That is a GO fever major accident waiting to happen.
I'm pretty sure that OSHA will have to investigate more thoroughly. Very soon.
« Last Edit: 11/10/2023 07:30 pm by Dante80 »

Offline Jim

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Re: Reuters: SpaceX safety investigation
« Reply #11 on: 11/10/2023 08:17 pm »
. I suspect the reason "Guided missile and space vehicle manufacturing" category reported such a low injury rate is because old space is not at all setup to be a high volume manufacturer as SpaceX is.


That would be wrong.  Weapons production (guided missile) is much more than what SpaceX has done.
« Last Edit: 11/10/2023 08:21 pm by Jim »

Offline Jim

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Re: Reuters: SpaceX safety investigation
« Reply #12 on: 11/10/2023 08:32 pm »
Something many of us have known for awhile.

Offline greybeardengineer

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Re: SpaceX safety investigation
« Reply #13 on: 11/10/2023 10:38 pm »

Hey now, have you ever had a papercut?? That's a disabling injury! 


In the summer of 1980 I had a summer job in the telecom division of a diversified small tech company in Northern Virginia. Among their products were rocket artillery class motors for the military. On my first day the HR presentation on health and safety mentioned two serious accidents in the previous 12 months. One involved a rocket motor igniting in the face of someone doing nozzle inspection. This person had full protective gear on and only missed a few days. The second was a secretary who cut her hand on a filing cabinet and basically ignored it. The cut became seriously infected with an antibiotic resistant nasty. She almost died and was off work for more than six months.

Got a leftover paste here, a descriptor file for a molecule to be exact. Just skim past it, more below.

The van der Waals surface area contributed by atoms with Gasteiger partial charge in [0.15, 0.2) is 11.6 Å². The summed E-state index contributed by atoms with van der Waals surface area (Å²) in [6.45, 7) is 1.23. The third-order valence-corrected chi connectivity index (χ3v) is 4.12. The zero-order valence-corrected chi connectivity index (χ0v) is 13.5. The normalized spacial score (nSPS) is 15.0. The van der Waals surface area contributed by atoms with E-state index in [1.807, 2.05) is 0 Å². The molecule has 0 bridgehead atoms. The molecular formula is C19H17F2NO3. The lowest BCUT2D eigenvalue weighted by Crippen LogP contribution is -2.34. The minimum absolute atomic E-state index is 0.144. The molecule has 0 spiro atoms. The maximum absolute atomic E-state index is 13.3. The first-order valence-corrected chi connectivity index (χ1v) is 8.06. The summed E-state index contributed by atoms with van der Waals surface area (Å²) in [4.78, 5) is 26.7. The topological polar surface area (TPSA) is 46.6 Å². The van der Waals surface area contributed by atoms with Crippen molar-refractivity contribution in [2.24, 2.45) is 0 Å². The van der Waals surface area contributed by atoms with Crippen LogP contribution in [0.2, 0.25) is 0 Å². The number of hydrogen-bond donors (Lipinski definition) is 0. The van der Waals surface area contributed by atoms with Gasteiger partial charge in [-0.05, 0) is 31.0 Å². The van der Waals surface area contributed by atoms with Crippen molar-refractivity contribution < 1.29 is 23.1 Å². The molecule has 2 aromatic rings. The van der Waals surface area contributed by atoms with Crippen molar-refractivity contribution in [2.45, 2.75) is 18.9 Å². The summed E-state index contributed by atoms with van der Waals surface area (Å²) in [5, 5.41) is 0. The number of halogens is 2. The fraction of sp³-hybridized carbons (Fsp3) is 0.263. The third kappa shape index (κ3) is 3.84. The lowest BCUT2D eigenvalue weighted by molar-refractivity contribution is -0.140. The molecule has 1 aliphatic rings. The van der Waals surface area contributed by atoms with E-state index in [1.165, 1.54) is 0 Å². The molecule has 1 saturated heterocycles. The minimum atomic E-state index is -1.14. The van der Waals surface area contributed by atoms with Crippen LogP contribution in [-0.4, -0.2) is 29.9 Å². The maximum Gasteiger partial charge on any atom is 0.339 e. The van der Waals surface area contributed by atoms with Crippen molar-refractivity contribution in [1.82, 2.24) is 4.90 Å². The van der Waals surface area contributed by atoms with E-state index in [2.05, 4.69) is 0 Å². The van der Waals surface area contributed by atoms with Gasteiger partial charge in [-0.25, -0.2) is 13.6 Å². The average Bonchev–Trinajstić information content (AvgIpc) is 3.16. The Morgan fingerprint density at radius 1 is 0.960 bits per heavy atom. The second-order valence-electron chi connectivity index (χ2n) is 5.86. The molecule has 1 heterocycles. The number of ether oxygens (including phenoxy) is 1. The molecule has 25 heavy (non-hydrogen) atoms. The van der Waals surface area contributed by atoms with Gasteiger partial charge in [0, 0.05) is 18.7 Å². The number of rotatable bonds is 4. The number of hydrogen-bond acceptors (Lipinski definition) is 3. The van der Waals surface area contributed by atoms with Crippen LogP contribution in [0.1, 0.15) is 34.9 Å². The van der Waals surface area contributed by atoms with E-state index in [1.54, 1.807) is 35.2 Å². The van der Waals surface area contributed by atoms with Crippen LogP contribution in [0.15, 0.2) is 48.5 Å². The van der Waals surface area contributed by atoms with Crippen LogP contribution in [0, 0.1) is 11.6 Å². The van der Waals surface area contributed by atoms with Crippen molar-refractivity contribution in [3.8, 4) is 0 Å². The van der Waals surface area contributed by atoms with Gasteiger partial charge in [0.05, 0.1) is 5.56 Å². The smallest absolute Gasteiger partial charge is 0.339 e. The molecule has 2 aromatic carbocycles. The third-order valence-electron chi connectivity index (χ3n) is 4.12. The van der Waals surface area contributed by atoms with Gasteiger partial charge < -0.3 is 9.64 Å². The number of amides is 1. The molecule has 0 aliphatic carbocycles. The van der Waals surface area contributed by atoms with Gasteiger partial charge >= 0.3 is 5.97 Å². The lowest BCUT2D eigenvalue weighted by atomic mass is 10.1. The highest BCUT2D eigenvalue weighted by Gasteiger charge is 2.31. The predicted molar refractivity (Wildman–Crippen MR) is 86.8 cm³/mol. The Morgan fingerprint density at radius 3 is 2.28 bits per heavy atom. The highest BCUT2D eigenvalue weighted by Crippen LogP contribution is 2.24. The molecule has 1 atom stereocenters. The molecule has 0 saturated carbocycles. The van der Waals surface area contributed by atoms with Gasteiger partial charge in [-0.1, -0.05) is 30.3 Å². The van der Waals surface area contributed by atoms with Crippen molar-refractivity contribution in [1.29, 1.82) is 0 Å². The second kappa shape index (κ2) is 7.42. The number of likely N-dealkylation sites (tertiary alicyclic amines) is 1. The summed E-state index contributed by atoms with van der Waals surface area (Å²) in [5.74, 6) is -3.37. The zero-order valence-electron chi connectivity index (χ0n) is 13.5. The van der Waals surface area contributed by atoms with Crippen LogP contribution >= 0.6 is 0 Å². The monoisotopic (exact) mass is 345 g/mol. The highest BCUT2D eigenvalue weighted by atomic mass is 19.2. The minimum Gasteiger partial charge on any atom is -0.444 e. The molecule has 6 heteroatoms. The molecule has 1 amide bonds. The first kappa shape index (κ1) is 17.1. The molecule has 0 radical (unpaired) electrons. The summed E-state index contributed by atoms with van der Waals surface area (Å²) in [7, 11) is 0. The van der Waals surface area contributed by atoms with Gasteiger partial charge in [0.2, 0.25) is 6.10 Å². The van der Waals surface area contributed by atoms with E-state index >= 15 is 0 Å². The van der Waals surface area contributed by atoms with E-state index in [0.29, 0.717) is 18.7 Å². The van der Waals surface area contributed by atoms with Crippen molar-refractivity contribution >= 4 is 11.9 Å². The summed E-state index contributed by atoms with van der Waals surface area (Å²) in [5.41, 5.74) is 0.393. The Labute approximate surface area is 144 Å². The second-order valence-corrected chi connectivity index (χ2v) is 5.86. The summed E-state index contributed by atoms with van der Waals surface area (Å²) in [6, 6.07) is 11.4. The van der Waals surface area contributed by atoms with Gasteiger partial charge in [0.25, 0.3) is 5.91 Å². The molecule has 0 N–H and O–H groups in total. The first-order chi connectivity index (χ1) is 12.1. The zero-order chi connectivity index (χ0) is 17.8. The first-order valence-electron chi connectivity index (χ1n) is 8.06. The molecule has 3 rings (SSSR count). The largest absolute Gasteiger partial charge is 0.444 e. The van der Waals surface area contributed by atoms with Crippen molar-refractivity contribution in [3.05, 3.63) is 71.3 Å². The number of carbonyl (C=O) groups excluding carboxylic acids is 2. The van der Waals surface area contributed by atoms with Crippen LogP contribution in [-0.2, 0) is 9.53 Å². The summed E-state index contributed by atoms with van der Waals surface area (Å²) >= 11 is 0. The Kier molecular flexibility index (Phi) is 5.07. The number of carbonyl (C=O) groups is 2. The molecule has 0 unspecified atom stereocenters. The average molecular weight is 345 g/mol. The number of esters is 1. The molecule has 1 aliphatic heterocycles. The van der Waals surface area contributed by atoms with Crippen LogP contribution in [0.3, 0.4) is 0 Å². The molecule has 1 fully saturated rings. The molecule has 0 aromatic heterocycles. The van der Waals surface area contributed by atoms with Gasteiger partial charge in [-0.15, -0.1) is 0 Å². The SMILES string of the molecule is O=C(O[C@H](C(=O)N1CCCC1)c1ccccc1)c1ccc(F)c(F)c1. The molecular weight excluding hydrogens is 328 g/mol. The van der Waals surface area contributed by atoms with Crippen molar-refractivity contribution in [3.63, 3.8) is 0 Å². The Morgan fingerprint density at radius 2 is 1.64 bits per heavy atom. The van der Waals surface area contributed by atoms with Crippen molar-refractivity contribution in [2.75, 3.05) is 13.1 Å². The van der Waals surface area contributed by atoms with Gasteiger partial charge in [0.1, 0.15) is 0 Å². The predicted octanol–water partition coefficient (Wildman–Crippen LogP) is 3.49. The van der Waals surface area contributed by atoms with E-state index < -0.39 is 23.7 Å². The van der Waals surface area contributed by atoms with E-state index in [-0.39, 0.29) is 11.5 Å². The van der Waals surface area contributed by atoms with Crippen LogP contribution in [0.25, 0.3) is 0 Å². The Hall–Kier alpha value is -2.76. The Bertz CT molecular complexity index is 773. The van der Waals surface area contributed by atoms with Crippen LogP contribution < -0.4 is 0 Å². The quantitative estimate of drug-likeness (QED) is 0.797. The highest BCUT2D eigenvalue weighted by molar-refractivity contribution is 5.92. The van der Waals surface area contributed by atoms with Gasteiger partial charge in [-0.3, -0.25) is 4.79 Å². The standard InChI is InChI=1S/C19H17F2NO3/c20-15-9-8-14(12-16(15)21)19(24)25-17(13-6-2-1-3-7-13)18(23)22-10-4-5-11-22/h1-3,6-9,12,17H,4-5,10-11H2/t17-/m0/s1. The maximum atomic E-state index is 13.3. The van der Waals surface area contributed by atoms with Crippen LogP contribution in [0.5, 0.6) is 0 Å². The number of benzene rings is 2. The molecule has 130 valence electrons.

Funny related story - the microprocessor lab I worked in was next door to an electron microscope lab. The guy who ran it was fuming one day about a request from the rocket motor folks. They had an unstable experimental new propellant composition and wanted to look at its structure under the EM. He reminded them that hitting an unstable energetic substance with high energy electrons inside the vacuum chamber of a multimillion dollar instrument probably wasn't a smart thing to do.

Offline thespacecow

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Re: SpaceX safety investigation
« Reply #14 on: 11/10/2023 11:47 pm »
SpaceX themselves are categorizing the company as "guided missile and space vehicle manufacturing", except for KSC where they classed themselves as "transportation by spacecraft, freight". It is logical -and indeed the only statistically meaningful way- to then compare the company to what they categorize themselves as, not other very different industries, some of which may or may not have similar standards and activities to parts of what SpaceX also does.